(1) William Cobbett, The Progress of a Ploughboy to a Seat in Parliament (1830)
I enlisted in 1784, and, as peace had then taken place, no great haste was made to send recruits off to their regiments. I remember well what sixpence a day was, recollecting the pangs of hunger felt by me, during the thirteen months that I was a private soldier at Chatham, previous to my embarkation for Nova Scotia. Of my sixpence, nothing like fivepence was left to purchase food for the day. Indeed not fourpence. For there was washing, mending, soap, flour for hair-powder, shoes, stockings, shirts, stocks and gaiters, pipe-clay and several other things to come out of the miserable sixpence! Judge then the quantity of food to sustain life in a lad of sixteen, and to enable him to exercise with a musket (weighing fourteen pounds) six to eight hours every day.
The best battalion I ever saw in my life was composed of men, the far greater part of whom were enlisted before they were sixteen, and who, when they were first brought up to the regiment, were clothed in coats much too long and too large, in order to leave room for growing. We had several recruits from Norfolk (our regiment was the West Norfolk); and many of them deserted from sheer hunger. They were lads from the plough-tail. I remember two that went into a decline and died during the year, though when they joined us, they were fine hearty young men. I have seen them lay in their berths, many and many a time, actually crying on account of hunger. The whole week's food was not a bit too much for one day.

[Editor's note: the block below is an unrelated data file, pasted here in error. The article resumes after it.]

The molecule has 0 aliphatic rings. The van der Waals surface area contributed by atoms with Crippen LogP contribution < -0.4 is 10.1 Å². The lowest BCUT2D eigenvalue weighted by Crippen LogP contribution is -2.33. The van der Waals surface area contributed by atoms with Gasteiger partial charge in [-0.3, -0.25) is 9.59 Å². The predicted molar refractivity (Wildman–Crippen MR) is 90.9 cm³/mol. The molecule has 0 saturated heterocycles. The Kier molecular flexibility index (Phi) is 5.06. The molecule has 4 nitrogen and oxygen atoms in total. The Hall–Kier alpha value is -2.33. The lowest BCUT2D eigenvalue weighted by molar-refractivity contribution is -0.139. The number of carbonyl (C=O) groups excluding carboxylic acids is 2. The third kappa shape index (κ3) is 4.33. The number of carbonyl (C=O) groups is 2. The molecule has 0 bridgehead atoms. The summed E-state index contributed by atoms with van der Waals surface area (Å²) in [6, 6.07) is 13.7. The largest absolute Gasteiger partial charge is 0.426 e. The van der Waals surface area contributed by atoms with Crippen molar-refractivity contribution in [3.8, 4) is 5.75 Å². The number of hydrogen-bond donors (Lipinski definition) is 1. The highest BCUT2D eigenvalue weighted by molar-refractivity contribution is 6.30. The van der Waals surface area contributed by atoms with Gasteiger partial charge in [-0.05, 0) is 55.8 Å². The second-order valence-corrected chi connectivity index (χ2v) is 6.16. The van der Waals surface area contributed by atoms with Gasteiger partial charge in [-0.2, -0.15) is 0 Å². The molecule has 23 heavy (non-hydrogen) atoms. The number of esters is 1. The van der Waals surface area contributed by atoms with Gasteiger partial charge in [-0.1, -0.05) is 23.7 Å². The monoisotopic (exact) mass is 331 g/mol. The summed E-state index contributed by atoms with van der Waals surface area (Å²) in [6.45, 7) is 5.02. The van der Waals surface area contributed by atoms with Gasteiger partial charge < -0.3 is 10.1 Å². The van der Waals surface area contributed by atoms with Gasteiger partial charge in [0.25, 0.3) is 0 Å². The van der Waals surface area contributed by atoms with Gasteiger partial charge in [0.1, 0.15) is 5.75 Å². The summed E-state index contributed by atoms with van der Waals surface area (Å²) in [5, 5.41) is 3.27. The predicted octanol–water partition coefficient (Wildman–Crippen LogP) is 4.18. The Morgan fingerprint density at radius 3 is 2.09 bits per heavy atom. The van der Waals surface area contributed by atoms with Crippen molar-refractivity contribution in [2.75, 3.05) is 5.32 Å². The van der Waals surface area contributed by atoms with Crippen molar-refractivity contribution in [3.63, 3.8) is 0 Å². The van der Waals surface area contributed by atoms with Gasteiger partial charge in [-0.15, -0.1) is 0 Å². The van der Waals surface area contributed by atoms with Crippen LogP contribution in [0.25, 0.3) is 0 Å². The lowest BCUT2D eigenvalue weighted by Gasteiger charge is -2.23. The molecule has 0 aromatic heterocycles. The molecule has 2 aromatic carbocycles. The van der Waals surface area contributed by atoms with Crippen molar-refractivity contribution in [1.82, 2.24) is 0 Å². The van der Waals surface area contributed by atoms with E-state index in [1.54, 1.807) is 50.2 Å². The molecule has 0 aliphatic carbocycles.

(2) William Cobbett, Political Register (November 1816)